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Knowledge networks and joint innovations are key to success

In the global innovation economy, networking by companies has become the most important way to create and obtain new knowledge. In terms of Finland’s innovation policy, it will be important to know how industry will develop networked, open forms of innovation. According to a recent report, a transition is already taking place within companies from internal innovation to innovation taking place in cooperation with other actors.

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In these times of financial crisis and tightening competition, companies need innovative products and services in order to succeed. In the global innovation economy, networking by companies has become the most important way to create and obtain new knowledge. In terms of Finland’s innovation policy, it will be important to know how industry will develop networked, open forms of innovation. According to a recent report, a transition is already taking place within companies from internal innovation to innovation taking place in cooperation with other actors.

– It could be said that a major transition is underway in the use of innovation functions and knowledge networks within the world of innovation. Currently, the success of a company depends to a great extent on what types of innovation they are able to achieve. Cooperation and interaction have now taken on a major role in companies. The most important new ideas seem to be arising by combining various skills. What is essential is how information is transferred and how the networks are managed, explains Director Antti Hautamäki, who was in charge of the project.

The report entitled Major transition: New approaches to developing knowledge networks ( Suuri Siirtymä, Uusia lähestymistapoja tietämysverkostojen kehittämiseen) was published on the research project, in which new tools and models for analysing knowledge networks and networks for transferring knowledge are presented. The report also presents four scenarios for Finnish ICT and forest clusters.

According to the first scenario, Finnish ICT and forest clusters do their best, but do not pass on information to each other and are not very effective at acquiring information at the global level. In a situation of fierce competition, the resources of a small country are very limited.

According to the second scenario, the international transfer of knowledge from innovations and culture does not succeed very well, but clusters at the level of Finland have achieved a global breakthrough. The biomass-based process industry and the consumer industry based on hardware, software and services reinforce each other and create new, previously unseen combinations in their sectors. In training, this interdisciplinary nature is adopted as part of the reforms to universities and Finland’s reputation as a creative and innovative country that is difficult to emulate increases.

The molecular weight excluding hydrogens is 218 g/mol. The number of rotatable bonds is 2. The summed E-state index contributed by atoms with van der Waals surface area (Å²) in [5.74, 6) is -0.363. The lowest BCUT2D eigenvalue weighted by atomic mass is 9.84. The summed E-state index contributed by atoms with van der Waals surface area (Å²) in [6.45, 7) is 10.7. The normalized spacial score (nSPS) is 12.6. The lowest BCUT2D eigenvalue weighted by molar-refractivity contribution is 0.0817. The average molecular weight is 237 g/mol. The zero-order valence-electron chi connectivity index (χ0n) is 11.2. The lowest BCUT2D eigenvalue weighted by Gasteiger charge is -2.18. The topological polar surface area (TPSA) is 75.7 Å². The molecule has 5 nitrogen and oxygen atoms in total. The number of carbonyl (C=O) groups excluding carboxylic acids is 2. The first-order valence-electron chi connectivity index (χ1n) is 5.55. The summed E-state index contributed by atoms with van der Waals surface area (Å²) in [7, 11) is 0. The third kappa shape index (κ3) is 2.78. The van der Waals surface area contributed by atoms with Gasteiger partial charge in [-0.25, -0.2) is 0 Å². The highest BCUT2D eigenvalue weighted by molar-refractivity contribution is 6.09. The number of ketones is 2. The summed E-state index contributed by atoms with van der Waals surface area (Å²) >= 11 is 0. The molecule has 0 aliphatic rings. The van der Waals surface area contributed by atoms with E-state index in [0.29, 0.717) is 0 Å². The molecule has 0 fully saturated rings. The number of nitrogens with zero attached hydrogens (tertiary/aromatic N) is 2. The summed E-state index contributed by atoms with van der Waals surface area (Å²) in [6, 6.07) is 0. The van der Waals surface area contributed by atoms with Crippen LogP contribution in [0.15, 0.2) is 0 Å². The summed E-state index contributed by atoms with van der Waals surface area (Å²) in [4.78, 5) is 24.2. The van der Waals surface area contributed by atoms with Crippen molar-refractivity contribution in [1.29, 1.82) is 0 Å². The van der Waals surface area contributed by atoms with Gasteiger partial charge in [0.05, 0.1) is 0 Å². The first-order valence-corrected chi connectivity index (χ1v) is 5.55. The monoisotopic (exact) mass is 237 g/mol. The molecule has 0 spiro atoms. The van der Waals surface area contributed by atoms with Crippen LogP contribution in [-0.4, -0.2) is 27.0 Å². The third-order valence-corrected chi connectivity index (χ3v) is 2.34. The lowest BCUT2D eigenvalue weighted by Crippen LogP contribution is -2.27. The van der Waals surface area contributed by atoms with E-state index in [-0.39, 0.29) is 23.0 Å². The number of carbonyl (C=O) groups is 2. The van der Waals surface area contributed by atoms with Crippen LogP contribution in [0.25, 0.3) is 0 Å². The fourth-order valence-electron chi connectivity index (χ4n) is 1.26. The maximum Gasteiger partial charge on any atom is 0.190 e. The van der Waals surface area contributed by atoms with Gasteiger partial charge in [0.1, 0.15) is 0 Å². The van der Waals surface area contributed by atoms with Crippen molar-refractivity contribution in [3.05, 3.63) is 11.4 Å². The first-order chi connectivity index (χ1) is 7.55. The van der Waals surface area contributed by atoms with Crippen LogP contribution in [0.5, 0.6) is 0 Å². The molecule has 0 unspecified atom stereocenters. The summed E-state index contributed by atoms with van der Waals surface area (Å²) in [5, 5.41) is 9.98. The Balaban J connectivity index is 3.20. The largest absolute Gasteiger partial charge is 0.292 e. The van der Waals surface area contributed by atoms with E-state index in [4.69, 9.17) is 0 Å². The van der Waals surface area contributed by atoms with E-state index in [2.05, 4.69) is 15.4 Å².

The third scenario refers to successful international networking that brings global innovations and market know-how to Finland. At the same time, forest clusters and ICT clusters create their own paths. Nevertheless, an opportunity is lost: the major step forward that could have been achieved between clusters through closer internal engagement is not taken.

According to the fourth scenario, a revolution has taken place in Finland in knowledge transfer between clusters and in this way an innovation machine has been created that, with the aid of well-planned education, produces exceptional, multi-skilled workers and new innovations. As Finland is likewise networked globally, it proves possible to transfer this revolution to global markets.

– Our research group came to the conclusion that Finland has all the means to be able to systematically build a better and more extensive global knowledge transfer network. The prerequisite for this is drawing up an action plan in which industry must take the effective analysis and tools of knowledge networks into account, aim for a robustly built network that enables an effective system while still leaving room for creativity and informal contacts. It is also important to consider the simultaneous controllability and manageability of resource and information flows in innovations, says Director Petri Vasara, the second manager of the project from Pöyry Forest Industry Consulting.

In addition to Petri Vasara and Antti Hautamäki, the other members of the research group for the Major Transition report were Katja Bergroth and Pia Nilsson, senior consultants from Pöyry, and consultants Hannele Lehtinen and Laura Peuhkuri. The report is related to the Global knowledge management project carried out by Sitra in 2005–2007. The starting point for the project was concern over Finland’s competitiveness and the aim was to look for means to safeguard it in the future.

Further information

The report entitled Major transition: New approaches to developing knowledge networks ( Suuri Siirtymä, Uusia lähestymistapoja tietämysverkostojen kehittämiseen) in Finnish »

Antti Hautamäki, Director, Sitra
050 563 9464
firstname.lastname@sitra.fi

Elina Kiiski, Information Officer, Sitra
044 540 3367
firstname.lastname@sitra.fi

Details about the report

Suuri Siirtymä, Uusia lähestymistapoja tietämysverkostojen kehittämiseen
Petri Vasara, Antti Hautamäki, Katja Bergroth, Hannele Lehtinen, Pia Nilsson, Laura Peuhkuri
Sitra´s Reports 79ISBN 978-951-563-653-9 (paperback)
ISSN 1457-571X (paperback)
Pdf dokument ISBN 978-951-563-654-6 (URL:http://www.sitra.fi)
ISSN 1457-571 (URL:http://www.sitra.fi)
Edita Prima Oy
Helsinki: Sitra, 2009

You can order the report from Sitra by calling +358 (9) 618 991, or sending an e-mail to: julkaisut@sitra.fi.

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